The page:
India started as strong favourites given their overwhelming victory against Pakistan in the opening group game although captain Virat Kohli admitted before the match to a great appreciation for the way Pakistan turned their tournament around: “Very impressed. The turnaround has been magnificent. Obviously if you reach the finals you have to play some good cricket, and credit to them, they've turned around things for themselves really well. They've beaten sides that looked really strong against them, but the belief just showed on the field the way they played together as a team,” Kohli said.

Not only have the players from both sides made a point of emphasising that it is a game of bat-and-ball without cultural, ethical or religious significance, but the fans of both nations have mingled happily together without any of the rancour or ill-feeling which has tarnished previous meetings.

The clamour for match-day tickets the day before the final reached feverous levels with ‘underground’ prices soaring past £2 000 for a £70 d ticket.

Even two hours into the match there were literally thousands of supporters outside the gates watching the action on big screens and hoping, somehow, to find a way inside.

June 15, 2017

Shortly after Pakistan’s opening match of the Champions Trophy during which they had been soundly thrashed by India, I interviewed opening batsmen Ahmed Shahzad.

It was awkward because I had been told that captain Sarfraz Ahmed was going to be the interviewee. I wasn’t entirely certain who he was. Three times he introduced himself as “Ahmed”. There are several Ahmeds in the squad.

He could, and was wholeheartedly forgiven for the eye-roll which preceded the interview. He spoke eloquently and nodded enthusiastically in agreement with my assertion that, despite the heavy loss, all they had to do was win their remaining two games “convincingly” to make the semifinals. It seemed highly unlikely to me – and most other viewers.

Then we had to wait almost an hour for our Indian player to appear – Hardik Pandya. At some point I heard my name being called from the vicinity of the players area. It was Mickey Arthur.

“Tough day,” I said after our usual handshake and hug. “Ag, yah, but we’ll be fine,” replied Pakistan’s head coach with a smile. “Seriously? It was a bit of a hiding…” I stammered. “We’re playing well, bad days are part of the job,” Mickey said, exuding far more calm and confidence than appeared appropriate at the moment. Guess that comes with the territory working with Pakistan.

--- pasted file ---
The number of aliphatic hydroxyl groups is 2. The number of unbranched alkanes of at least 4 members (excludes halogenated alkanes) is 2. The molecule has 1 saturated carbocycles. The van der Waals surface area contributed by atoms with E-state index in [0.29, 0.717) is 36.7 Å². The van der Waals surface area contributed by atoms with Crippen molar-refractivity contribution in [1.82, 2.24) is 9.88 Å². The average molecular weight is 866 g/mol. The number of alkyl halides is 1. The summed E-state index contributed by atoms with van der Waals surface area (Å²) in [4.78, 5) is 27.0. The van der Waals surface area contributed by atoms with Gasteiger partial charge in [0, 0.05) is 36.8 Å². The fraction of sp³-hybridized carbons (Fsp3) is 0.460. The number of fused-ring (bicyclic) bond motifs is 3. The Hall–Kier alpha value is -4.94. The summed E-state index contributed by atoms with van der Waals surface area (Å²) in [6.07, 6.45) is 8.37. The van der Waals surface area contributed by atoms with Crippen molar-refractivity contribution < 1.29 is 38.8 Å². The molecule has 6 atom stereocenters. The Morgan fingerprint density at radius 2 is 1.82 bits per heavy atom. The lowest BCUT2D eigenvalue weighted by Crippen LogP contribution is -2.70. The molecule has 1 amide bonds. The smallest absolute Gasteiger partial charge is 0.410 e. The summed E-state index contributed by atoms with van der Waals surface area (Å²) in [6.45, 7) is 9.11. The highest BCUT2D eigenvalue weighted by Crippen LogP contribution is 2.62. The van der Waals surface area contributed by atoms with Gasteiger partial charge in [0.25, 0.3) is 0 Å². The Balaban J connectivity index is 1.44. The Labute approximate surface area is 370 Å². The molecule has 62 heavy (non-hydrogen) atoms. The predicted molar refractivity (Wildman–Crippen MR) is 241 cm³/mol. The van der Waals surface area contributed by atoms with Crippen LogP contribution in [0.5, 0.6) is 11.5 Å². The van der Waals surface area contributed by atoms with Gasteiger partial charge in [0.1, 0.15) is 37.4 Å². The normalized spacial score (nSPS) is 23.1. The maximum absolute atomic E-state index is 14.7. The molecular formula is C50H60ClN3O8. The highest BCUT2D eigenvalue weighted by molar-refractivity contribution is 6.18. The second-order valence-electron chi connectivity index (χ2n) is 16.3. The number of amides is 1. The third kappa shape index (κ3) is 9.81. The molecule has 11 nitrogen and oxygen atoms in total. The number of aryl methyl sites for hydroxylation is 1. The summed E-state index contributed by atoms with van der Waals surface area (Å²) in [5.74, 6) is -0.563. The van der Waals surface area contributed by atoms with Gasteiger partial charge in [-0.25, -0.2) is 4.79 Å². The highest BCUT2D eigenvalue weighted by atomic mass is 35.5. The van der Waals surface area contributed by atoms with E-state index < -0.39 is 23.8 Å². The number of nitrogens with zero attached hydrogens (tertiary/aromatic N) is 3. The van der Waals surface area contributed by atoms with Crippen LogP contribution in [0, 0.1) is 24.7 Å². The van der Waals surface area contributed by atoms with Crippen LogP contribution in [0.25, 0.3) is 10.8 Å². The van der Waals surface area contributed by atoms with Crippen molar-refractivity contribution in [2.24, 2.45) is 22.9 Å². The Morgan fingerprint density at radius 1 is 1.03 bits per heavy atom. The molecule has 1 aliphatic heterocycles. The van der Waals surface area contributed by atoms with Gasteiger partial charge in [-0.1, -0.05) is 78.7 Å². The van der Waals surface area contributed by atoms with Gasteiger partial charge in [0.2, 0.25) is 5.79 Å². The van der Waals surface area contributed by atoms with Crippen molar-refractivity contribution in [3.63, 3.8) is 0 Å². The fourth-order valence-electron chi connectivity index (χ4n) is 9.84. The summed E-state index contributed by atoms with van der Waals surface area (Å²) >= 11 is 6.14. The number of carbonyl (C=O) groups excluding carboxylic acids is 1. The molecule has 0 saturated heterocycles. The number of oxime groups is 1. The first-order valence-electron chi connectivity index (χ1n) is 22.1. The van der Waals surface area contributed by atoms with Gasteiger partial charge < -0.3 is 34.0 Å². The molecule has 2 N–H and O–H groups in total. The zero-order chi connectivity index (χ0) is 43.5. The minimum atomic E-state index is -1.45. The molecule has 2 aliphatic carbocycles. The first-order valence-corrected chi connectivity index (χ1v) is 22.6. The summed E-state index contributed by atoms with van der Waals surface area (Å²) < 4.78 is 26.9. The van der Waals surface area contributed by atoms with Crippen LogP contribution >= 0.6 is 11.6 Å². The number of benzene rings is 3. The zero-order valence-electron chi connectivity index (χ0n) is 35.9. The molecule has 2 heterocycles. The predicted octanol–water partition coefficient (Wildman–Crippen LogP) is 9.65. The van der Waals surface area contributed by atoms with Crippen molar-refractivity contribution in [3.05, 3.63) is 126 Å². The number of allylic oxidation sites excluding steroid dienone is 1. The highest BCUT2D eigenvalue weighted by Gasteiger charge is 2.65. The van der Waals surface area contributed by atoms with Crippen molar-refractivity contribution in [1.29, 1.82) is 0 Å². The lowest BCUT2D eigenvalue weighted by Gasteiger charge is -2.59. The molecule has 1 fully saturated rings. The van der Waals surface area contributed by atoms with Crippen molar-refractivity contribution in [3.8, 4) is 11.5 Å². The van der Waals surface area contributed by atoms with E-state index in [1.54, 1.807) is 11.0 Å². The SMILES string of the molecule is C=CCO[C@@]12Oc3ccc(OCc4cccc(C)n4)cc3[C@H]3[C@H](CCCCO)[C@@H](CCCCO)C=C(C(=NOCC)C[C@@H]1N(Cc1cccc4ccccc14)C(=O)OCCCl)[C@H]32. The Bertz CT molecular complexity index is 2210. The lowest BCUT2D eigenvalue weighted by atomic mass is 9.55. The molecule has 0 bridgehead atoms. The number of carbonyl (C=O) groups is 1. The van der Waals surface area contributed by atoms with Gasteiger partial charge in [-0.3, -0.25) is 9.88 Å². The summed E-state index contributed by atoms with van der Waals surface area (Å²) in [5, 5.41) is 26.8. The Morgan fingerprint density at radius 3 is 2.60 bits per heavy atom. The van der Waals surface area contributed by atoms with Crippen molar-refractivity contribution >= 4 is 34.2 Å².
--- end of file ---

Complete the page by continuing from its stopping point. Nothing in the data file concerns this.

And now here they are, in the final. Pakistan against India and Arthur is in charge of one half of one of sport’s greatest global events. Soccer World Cup final, Superbowl, Cricket World Cup final.

The 2017 Champions Trophy final will be shown live on India’s national broadcaster, Doordashan, which will rate it among the most viewed sporting events ever. Tighten your seatbelts for Sunday.

Ravi Shastri joined us on radio commentary today and confirmed that today’s Indian squad is among the best the country has ever produced – and almost certainly the best, notwithstanding his reluctance to compare teams and players of different eras.

But with captain Virat Kohli setting fitness standards never seen before and Ravindra Jadeja doing the same with fielding, Shastri soon loosened up: “This is the best Indian team ever, in terms of depth and across all formats,” he enthused.

Bangladesh were solid in the biggest match in the country’s history. If they had aimed for 320 they might have been bowled out for 200. They were sensible and calm, gave themselves a chance. Or thought they did. Kohli and Rohit Sharma destroyed them, and the fans among a record attendance of nearly 25 000 stayed as long as they could, desperate for a close-up view of their heroes and even a selfie or two, for which the players obliged. Briefly.

June 13, 2017

One of the biggest challenges facing both players and the travelling media when these ICC tournaments end in failure is the immediate aftermath when it feels like you’re a gate-crasher at someone else’s party.

There is no shortage of great stories, none better than the delight of millions of Bangladeshi and Pakistani supporters that the two lowest ranked outsiders before the tournament, at 33-1 and 25-1 respectively, have reached the semifinals.

In a couple of weeks' time South Africa will once again be sharing the main stage with England when the four-match test begins but, for the remainder of this week, it feels right to stay out of the way.

I return to action on Thursday having been asked to commentate on the India-Bangladesh semi at Edgbaston in Birmingham but there will be a degree of anaesthetic on the day, at least at the beginning.

Like everyone else, I just hope the minnows put up a decent fight and don’t get thumped.

The last 48 hours has presented an opportunity to hide away deep in this country’s fabled countryside. So deep that different eras are experienced, a time folk popped in on neighbours unannounced and borrowed cups of sugar through the back door even if they weren’t at home.

Britain’s iconic red telephone boxes are now obsolete in their original capacity but, understandably, there is a strong desire to keep and reinvent them.

In the boroughs of London they have been stripped of their coin-operated phones, refurbished with secure locks and rented out to entrepreneurs who operate mini coffee and sandwich kiosks.

I found this one in a village with no more than 100 houses being used as a public library.

Around 300 books, DVDs and CDs were neatly stacked on solidly constructed shelves and there was a visitors book in which withdrawals and returns were entered.

An ‘honesty’ fee of 50 pence was requested per transaction but was waved if an item was donated. Everything was immaculate. The register indicated it had been so for over two years.

It was market day, too, down the road in the local town. How come English potatoes are so huge? A single one would satisfy my family. Do they leave them in the ground much longer than in other countries? Is it the variety? Fertilizer?

These are the questions which preoccupy us in times such as these. Far less taxing than wondering what was going through the batsmen’s minds at The Oval on Sunday.

Good luck Pakistan, good luck Bangladesh.